Uses of Critical Thinking Pt 2

Recognizing Propaganda Techniques
and Errors of Faulty Logic

Propaganda Techniques

What are Propaganda Techniques? They are the methods and approaches used to spread ideas that further a cause – a political, commercial, religious, or civil cause.

Why are they used? To manipulate the readers’ or viewers’ reason and emotions; to persuade you to believe in something or someone, buy an item, or vote a certain way.

What are the most commonly used propaganda techniques? See which of the ten most common types of propaganda techniques you already know.


Name calling: This techniques consists of attaching a negative label to a person or a thing. People engage in this type of behavior when they are trying to avoid supporting their own opinion with facts. Rather than explain what they believe in, they prefer to try to tear their opponent down.

Glittering Generalities: This technique uses important-sounding “glad words” that have little or no real meaning. These words are used in general statements that cannot be proved or disproved. Words like “good,” “honest,” “fair,” and “best” are examples of “glad” words.

Transfer: In this technique, an attempt is made to transfer the prestige of a positive symbol to a person or an idea. For example, using the American flag as a backdrop for a political event makes the implication that the event is patriotic in the best interest of the U.S.

False Analogy: In this technique, two things that may or may not really be similar are portrayed as being similar. When examining the comparison, you must ask yourself how similar the items are. In most false analogies, there is simply not enough evidence available to support the comparison.

Testimonial: This technique is easy to understand. It is when “big name” personalities are used to endorse a product. Whenever you see someone famous endorsing a product, ask yourself how much that person knows about the product, and what he or she stands to gain by promoting it.

Plain Folks: This technique uses a folksy approach to convince us to support someone or something. These ads depict people with ordinary looks doing ordinary activities.

Card Stacking: This term comes from stacking a deck of cards in your favor. Card stacking is used to slant a message. Key words or unfavorable statistics may be omitted in an ad or commercial, leading to a series of half-truths. Keep in mind that an advertiser is under no obligation “to give the truth, the whole truth, and nothing but the truth.”

Bandwagon: The “bandwagon” approach encourages you to think that because everyone else is doing something, you should do it too, or you’ll be left out. The technique embodies a “keeping up with the Joneses” philosophy.

Either/or fallacy: This technique is also called “black-and-white thinking” because only two choices are given. You are either for something or against it; there is no middle ground or shades of gray. It is used to polarize issues, and negates all attempts to find a common ground.

Faulty Cause and Effect: This technique suggests that because B follows A, A must cause B. Remember, just because two events or two sets of data are related does not necessarily mean that one caused the other to happen. It is important to evaluate data carefully before jumping to a wrong conclusion.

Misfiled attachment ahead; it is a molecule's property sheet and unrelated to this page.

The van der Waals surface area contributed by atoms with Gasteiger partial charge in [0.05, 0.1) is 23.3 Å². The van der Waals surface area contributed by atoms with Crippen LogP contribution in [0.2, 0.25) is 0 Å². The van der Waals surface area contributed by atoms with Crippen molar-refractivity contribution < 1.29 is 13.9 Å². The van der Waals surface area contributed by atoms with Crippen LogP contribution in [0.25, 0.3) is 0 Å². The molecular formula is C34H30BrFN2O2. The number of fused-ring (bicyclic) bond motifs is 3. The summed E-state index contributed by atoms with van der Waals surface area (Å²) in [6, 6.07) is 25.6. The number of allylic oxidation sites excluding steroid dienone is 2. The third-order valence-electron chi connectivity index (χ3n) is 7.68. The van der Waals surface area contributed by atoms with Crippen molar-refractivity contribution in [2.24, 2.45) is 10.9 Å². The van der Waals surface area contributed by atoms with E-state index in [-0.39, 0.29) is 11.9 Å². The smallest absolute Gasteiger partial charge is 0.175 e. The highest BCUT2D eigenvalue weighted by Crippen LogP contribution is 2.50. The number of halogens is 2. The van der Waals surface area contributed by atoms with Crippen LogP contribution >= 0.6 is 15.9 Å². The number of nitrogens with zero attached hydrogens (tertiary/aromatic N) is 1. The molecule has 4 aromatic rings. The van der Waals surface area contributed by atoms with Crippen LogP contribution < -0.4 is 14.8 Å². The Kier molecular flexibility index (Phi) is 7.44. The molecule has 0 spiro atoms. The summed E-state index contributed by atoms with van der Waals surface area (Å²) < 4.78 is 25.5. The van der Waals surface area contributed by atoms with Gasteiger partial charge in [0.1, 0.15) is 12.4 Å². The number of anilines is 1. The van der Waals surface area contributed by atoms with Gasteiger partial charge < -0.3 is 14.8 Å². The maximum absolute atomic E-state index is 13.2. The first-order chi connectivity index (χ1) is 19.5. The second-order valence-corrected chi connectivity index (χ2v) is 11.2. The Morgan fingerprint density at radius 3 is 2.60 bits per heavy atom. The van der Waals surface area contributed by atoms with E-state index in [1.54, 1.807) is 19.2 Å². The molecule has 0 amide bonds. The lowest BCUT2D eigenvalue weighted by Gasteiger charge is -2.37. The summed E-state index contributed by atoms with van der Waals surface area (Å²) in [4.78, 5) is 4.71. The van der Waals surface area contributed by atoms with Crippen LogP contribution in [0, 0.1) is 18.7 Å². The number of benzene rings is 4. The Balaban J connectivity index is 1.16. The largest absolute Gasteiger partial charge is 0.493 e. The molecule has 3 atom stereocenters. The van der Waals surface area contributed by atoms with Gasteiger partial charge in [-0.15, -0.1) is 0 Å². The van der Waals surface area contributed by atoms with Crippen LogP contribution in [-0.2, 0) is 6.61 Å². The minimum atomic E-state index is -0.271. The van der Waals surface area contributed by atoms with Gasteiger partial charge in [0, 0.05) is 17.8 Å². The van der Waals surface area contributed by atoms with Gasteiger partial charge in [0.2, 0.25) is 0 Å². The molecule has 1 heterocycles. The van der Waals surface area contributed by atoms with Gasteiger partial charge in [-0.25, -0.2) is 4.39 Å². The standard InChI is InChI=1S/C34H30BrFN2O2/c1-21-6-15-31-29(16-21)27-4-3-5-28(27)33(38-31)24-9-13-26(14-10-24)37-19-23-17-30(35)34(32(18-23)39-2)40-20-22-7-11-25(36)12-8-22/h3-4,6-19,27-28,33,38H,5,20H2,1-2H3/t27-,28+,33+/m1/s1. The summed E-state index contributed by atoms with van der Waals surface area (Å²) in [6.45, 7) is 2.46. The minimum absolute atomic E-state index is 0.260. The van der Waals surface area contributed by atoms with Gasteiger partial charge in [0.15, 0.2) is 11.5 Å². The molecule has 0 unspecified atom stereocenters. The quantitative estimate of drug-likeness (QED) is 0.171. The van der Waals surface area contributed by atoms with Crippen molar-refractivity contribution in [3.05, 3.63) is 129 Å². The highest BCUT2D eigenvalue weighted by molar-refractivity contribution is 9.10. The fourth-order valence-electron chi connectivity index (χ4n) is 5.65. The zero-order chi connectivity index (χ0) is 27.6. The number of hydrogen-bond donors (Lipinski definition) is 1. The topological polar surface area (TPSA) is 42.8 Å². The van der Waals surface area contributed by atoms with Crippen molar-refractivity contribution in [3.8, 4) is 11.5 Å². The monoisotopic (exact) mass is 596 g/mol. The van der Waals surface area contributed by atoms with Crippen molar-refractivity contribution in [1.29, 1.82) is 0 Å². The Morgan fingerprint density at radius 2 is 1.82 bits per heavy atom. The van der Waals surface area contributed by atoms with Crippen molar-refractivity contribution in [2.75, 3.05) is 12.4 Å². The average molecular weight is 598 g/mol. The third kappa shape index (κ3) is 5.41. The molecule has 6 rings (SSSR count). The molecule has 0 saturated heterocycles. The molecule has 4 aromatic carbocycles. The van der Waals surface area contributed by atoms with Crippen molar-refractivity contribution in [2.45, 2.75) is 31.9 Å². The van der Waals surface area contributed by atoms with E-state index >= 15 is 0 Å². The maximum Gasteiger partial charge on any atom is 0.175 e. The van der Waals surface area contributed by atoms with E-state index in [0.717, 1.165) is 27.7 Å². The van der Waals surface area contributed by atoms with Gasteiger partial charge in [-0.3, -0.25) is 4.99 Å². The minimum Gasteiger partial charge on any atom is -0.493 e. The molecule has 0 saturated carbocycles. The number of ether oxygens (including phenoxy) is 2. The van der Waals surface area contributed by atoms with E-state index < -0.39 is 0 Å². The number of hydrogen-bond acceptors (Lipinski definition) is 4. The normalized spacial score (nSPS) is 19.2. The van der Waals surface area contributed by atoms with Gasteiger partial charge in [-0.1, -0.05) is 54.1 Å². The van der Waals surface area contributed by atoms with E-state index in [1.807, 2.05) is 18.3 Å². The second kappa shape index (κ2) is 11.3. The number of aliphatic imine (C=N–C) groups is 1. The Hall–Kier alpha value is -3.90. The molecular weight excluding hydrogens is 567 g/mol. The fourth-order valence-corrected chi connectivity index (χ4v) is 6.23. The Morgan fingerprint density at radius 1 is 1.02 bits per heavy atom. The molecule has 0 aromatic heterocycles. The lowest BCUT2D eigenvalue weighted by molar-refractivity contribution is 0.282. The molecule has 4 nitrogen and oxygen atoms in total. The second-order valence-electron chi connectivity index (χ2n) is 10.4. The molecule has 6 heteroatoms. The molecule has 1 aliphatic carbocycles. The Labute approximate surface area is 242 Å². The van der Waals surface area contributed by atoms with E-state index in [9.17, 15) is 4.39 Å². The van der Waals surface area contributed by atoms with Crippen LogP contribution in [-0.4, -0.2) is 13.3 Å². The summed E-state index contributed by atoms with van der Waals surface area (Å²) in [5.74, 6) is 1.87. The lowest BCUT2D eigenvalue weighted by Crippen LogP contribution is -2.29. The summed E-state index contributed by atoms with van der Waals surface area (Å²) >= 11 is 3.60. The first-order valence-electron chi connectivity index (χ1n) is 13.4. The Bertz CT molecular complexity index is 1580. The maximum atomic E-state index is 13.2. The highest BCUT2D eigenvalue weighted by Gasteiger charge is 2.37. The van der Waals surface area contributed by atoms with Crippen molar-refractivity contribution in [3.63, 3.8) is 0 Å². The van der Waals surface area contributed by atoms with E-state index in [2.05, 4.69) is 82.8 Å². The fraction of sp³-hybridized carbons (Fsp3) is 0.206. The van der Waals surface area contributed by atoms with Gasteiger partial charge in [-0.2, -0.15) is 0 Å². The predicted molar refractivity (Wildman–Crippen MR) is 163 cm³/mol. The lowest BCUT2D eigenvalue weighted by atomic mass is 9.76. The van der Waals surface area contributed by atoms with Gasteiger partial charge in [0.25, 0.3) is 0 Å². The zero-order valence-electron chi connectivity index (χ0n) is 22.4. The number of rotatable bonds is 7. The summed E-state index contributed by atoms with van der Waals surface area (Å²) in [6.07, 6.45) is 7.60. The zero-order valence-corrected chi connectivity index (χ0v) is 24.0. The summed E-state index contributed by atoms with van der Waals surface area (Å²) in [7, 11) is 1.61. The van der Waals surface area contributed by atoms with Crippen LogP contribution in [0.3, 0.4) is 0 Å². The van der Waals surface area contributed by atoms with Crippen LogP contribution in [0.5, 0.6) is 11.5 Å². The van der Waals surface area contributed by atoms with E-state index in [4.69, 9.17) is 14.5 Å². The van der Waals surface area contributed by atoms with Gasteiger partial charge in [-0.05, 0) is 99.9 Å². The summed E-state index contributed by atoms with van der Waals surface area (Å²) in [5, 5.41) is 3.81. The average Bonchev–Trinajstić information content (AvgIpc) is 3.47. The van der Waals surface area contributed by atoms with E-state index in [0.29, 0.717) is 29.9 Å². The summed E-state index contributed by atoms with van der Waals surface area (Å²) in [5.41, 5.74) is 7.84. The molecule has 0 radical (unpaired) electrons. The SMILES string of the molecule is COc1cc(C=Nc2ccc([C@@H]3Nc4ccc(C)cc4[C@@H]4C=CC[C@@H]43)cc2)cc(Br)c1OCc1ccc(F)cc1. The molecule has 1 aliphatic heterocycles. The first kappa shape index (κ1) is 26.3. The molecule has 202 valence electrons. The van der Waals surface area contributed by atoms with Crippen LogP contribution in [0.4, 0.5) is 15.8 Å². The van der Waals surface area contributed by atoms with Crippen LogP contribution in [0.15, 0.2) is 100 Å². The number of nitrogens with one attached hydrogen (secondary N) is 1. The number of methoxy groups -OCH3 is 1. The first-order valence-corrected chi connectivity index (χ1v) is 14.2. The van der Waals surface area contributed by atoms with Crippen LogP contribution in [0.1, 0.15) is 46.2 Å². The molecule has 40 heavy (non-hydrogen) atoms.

Errors of Faulty Logic


Information is presented that is in direct opposition to other information within the same argument.

Example: If someone stated that schools were overstaffed, then later argued for the necessity of more counselors, that person would be guilty of contradiction.


Someone fails to recognize (or conceals the fact) that an argument is based on an exception to the rule.

Example: By using selected scholar-athletes as the norm, one could argue that larger sports programs in schools were vital to improving academic performance of all students.

False Cause:

A temporal order of events is confused with causality; or, someone oversimplifies a complex causal network.

Example: Stating that poor performance in schools is caused by poverty; poverty certainly contributes to poor academic performance but it is not the only factor.

Begging the Question: A person makes a claim then argues for it by advancing grounds whose meaning is simply equivalent to that of the original claim. This is also called “circular reasoning.”

Example: Someone argues that schools should continue to have textbooks read from cover to cover because, otherwise, students would not be well-educated. When asked to define what “well-educated” means, the person says, “knowing what is in the textbooks.”

Evading the Issue: Someone sidesteps and issue by changing the topic.

Example: When asked to say whether or not the presence of homosexuals in the army could be a disruptive force, a speaker presents examples of homosexuals winning combat medals for bravery.

Arguing from Ignorance: Someone argues that a claim is justified simply because its opposite cannot be proven.

Example: A person argues that voucher programs will not harm schools, since no one has ever proven that vouchers have harmed schools.

Composition and Division: Composition involves an assertion about a whole that is true of its parts. Division is the opposite: an assertion about all of the parts that is true about the whole.

Example: When a school system holds up its above-average scores and claims that its students are superior, it is committing the fallacy of division. Overall scores may be higher but that does not prove all students are performing at that level. Likewise, when the military points to the promiscuous behavior of some homosexuals, it is committing the fallacy of composition: the behavior of some cannot serve as proof of-the behavior of all homosexuals.